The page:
Why would a business want to host their QuickBooks in the Cloud?

With all the talk today about cloud computing and working online, you’d think that huge numbers of business owners are migrating their entire operations to Internet applications and platforms.  The value statements of “no upfront costs”, “pay as you go”, and “better collaboration” are the marketing speak for these online solutions, but the actual reasons for adoption may be very different from what you’d expect.  And yes, businesses are moving in droves to the “cloud”, but not necessarily to true web-based applications.

One of the primary drivers for “cloud” adoption is the growing complexity of software and services designed to support the business.   Folks usually don’t mind paying for products, but paying for the services to install, implement, and manage those products isn’t something most small businesses businesses like doing.  Even a solution like Intuit QuickBooks, which was once viewed as a very simple to install and maintain product, has become quite complex in terms of its networking and database manager requirements, connected services offerings, and application integration options.  This increasing complexity in the technology is driving businesses to seek outside IT help to implement, support, and manage software products and computing platforms that were once manageable from within the company.  Rather than paying IT personnel or contractors on a regular basis, businesses are finding that it may be far more affordable (and effective) to totally outsource the IT – infrastructure and all.

Mobility is another huge driver for the adoption of cloud computing and online services.  Application hosting was initially a great approach for businesses with multiple locations that needed to work together, but the model has been extended to address the needs of highly mobile individuals as well as the distributed organization.  Just because a business has only one brick and mortar location doesn’t mean it doesn’t wish to do business from other places, too.  With smart phones getting smarter, and pad computing being a reality, business users know they can have way more than just email on their mobile devices.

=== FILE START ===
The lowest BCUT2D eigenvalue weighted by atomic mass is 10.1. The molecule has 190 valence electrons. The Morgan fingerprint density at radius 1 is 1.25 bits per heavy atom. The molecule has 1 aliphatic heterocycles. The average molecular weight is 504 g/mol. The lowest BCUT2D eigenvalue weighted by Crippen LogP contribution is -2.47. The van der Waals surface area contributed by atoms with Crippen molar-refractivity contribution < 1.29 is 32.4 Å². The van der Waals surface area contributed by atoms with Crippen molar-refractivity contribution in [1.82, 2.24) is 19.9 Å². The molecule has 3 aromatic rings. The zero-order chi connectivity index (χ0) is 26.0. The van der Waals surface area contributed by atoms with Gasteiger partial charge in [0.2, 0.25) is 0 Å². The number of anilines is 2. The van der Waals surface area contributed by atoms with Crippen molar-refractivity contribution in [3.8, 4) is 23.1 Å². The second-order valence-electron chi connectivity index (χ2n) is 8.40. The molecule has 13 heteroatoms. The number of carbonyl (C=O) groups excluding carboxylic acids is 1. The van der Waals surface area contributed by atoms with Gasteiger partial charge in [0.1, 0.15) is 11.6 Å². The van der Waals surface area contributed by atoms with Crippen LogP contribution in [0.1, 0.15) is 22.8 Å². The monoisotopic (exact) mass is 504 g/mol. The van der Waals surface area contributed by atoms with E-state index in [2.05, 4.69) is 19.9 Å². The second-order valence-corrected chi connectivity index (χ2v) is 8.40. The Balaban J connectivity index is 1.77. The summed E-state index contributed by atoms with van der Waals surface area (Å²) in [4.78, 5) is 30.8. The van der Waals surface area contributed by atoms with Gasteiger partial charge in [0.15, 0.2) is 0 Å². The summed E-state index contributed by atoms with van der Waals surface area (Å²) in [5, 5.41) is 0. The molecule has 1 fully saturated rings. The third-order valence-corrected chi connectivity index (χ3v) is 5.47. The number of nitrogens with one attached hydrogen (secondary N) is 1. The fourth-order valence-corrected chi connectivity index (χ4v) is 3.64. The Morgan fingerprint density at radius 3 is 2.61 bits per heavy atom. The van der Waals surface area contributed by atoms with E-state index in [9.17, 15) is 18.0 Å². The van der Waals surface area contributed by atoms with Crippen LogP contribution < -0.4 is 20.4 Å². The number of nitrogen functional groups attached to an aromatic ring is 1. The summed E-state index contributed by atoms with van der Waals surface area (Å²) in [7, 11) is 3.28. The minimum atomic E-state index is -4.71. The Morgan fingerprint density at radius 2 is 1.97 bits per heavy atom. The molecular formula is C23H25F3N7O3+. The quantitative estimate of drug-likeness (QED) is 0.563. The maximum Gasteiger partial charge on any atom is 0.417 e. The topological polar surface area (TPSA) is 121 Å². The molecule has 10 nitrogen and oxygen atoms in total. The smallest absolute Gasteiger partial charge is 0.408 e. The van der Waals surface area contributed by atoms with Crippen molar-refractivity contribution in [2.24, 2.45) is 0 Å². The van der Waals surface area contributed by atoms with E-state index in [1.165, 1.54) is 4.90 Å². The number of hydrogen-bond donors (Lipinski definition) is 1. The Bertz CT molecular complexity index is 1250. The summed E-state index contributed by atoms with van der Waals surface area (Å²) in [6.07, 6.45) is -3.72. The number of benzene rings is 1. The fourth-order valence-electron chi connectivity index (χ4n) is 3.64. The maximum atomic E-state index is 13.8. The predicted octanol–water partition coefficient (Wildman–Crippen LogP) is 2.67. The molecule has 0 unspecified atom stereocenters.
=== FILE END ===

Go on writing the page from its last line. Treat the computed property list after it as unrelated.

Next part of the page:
While “better collaboration” is also a strong part of the value proposition for a cloud-based or online application approach for the business, the type of collaboration may not be what you’re thinking.  For years there have been tools, solutions, and services which enable “better collaboration” among coworkers and team members (read=document sharing).  However, the online working model potentially enables another type of collaboration – collaboration with outside parties and electronic data exchange with other systems.  Interactions with vendors, customers, even professional service providers, may be more fully enabled through an online working model.  Clearly, public accountants recognize this benefit, and are leveraging it to generate and capitalize on new service opportunities with their clients online.

What’s interesting about the current wave of adoption of online services by small businesses is the realization that some of the fundamental needs of the business – messaging and productivity – are not the drivers for “moving online”.  Certainly, many of these elements were the initial focus for cloud computing vendor offerings – like Google Docs, hosted MS Exchange mail, etc. – but the reality is that businesses are heavily invested in the operational software tools and products currently embedded in the market and are reticent to leave them behind.   Desktop-based solutions, like Intuit QuickBooks for example, are still the cornerstones of many SMB (as well as enterprise) business operations.  Even though there may be web-based alternatives, they often lack the options, flexibility, or usability of these tried-and-true products.  And, sadly, they lack the integrations.

The market wants their familiar software and systems, but they now want them in a new, simple to access and easy to implement manner.  Further, the market demands (continues to demand) that their business solutions integrate, share data and work together… and they want options, lots of options.  This is why businesses want to host their desktop editions of QuickBooks in the cloud, and why so many businesses are electing to use InsynQ for their QuickBooks hosting.

Make Sense?

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